WASHINGTON — Hillary Clinton has been trying to make a point about Barack Obama that deserves one last careful look before Tuesday’s probably decisive Democratic primaries: If Obama truly intends to unite America across party lines and break the Washington logjam, then why has he shown so little interest or aptitude for the hard work of bipartisan government?
This is the real “where’s the beef?” question about Obama, and it still doesn’t have a good answer. He gives a great speech, and he promises that he can heal the terrible partisan divisions that have enfeebled American politics over the past decade. And this is a message of hope that the country clearly wants to hear.
But can he do it? The record is mixed, but it’s fair to say that Obama has not shown much willingness to take risks or make enemies to try to restore a working center in Washington. Clinton, for all her reputation as a divisive figure, has a much stronger record of bipartisan achievement. And the likely Republican nominee, John McCain, has a better record still.
Obama’s argument is that he can mobilize a new coalition that will embrace his proclamation that “yes, we can” break out of the straitjacket. But for voters to feel confident that he can achieve this transformation should he become president, they would need evidence that he has fought and won similar battles in the past. The record here, to put it mildly, is thin.
What I hear from politicians who have worked with Obama, both in Illinois state politics and here in Washington, gives me pause. They describe someone with an extraordinary ability to work across racial lines, but not someone who has earned any profiles in courage for standing up to special interests or divisive party activists. Indeed, the trait people remember best about Obama, in addition to his intellect, is his ambition.
Obama worked on some bipartisan issues, such as a state version of the earned-income tax credit, after he was elected to the Illinois Senate in 1996. But he also gained a reputation for skipping tough votes. The most famous example was a key gun-control vote that he missed in December 1999 because he was vacationing in Hawaii. The Chicago Tribune blasted him and several other vote-skippers as “gutless.” One Chicago pol says that “the myth developed that when there was a tough vote, he was gone.”
Obama’s brash self-confidence led him into his only big political blunder. Prodded by the Daley machine, he challenged Bobby Rush, an incumbent Democratic congressman and former Black Panther, in 2000. Rush pounded Obama by more than 2-1in the primary. “He was blinded by his ambition,” Rush told The New York Times last year.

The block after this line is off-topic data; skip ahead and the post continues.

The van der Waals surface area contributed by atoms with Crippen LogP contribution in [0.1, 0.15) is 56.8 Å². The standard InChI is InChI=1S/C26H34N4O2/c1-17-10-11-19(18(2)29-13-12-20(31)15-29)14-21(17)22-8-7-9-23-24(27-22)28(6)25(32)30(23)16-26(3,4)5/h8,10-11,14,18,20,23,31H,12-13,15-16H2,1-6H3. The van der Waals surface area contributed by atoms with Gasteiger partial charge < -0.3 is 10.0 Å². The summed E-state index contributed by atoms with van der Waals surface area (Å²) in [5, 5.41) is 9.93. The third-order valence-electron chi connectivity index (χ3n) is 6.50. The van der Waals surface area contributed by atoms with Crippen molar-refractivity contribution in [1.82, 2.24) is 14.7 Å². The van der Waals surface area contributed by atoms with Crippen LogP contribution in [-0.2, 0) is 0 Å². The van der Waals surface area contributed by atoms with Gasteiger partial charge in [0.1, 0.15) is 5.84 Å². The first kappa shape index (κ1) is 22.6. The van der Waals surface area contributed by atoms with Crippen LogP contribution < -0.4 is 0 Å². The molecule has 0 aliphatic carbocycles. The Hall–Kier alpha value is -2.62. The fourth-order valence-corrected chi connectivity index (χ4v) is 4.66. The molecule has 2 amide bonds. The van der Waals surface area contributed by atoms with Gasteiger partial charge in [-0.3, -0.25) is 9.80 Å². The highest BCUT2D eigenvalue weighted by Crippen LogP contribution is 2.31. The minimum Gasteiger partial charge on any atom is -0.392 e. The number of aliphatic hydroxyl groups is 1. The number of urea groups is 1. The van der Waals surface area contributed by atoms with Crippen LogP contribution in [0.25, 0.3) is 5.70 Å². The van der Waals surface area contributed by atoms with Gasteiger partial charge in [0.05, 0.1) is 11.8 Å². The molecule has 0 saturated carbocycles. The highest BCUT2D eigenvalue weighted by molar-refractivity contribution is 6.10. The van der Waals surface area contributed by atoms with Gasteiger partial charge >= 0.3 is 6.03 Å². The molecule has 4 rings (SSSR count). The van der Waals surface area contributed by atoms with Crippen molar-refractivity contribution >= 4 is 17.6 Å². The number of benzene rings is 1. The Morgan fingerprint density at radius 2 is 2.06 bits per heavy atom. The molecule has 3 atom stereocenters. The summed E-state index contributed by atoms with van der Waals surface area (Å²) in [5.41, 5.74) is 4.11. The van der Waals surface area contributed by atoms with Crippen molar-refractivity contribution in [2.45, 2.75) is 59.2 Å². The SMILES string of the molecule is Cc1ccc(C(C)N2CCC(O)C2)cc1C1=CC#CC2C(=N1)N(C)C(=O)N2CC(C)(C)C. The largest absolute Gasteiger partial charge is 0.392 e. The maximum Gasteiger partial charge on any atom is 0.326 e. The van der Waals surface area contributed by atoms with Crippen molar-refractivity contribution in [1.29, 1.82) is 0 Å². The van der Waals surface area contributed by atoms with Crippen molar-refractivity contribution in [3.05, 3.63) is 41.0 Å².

Obama has been running for president almost since he arrived in the U.S. Senate in 2005, so his Senate colleagues say it’s hard to evaluate his record. But what stands out in his brief Senate career is his liberal voting record, not a history of fighting across party lines to get legislation passed. He wasn’t part of the 2005 “Gang of 14” bipartisan coalition that sought to break the logjam on judicial nominations, but neither were Clinton or other prominent Democrats. He did support the bipartisan effort to get an immigration bill last year, winning a plaudit from McCain. But he didn’t work closely with the White House, as did Sen. Edward Kennedy.
The Obama campaign sent me an eight-page summary of his “bipartisan accomplishments,” and it includes some encouraging examples of working across the aisle on issues such as nuclear proliferation, energy, veterans affairs, budget earmarks and ethics reforms. So the cupboard isn’t entirely bare. It’s just that, unlike McCain, Obama bears no obvious political scars for fighting bipartisan battles that were unpopular with his party’s base.
“The authentic Barack Obama? We just don’t know. The level of uncertainty is too high,” one Democratic senator told me last week. He noted that Obama hasn’t been involved in any “transformative battles” where he might anger any of the party’s interest groups. “If his voting record in the past is the real Barack Obama, then there isn’t going to be any bipartisanship,” this senator cautioned.
Voting for a candidate is always an act of faith — a belief that the politician will win a mandate that allows him to transcend his own past limitations and those of his party. Ronald Reagan taught the country something about the ability of a world-class communicator to create such a new political space that defies the previous categories.
No one who has watched Obama’s sweep toward the nomination would say it’s impossible that he can be the great uniter. I just wish we had more evidence.
David Ignatius is a Washington Post columnist. His e-mail address is email@example.com.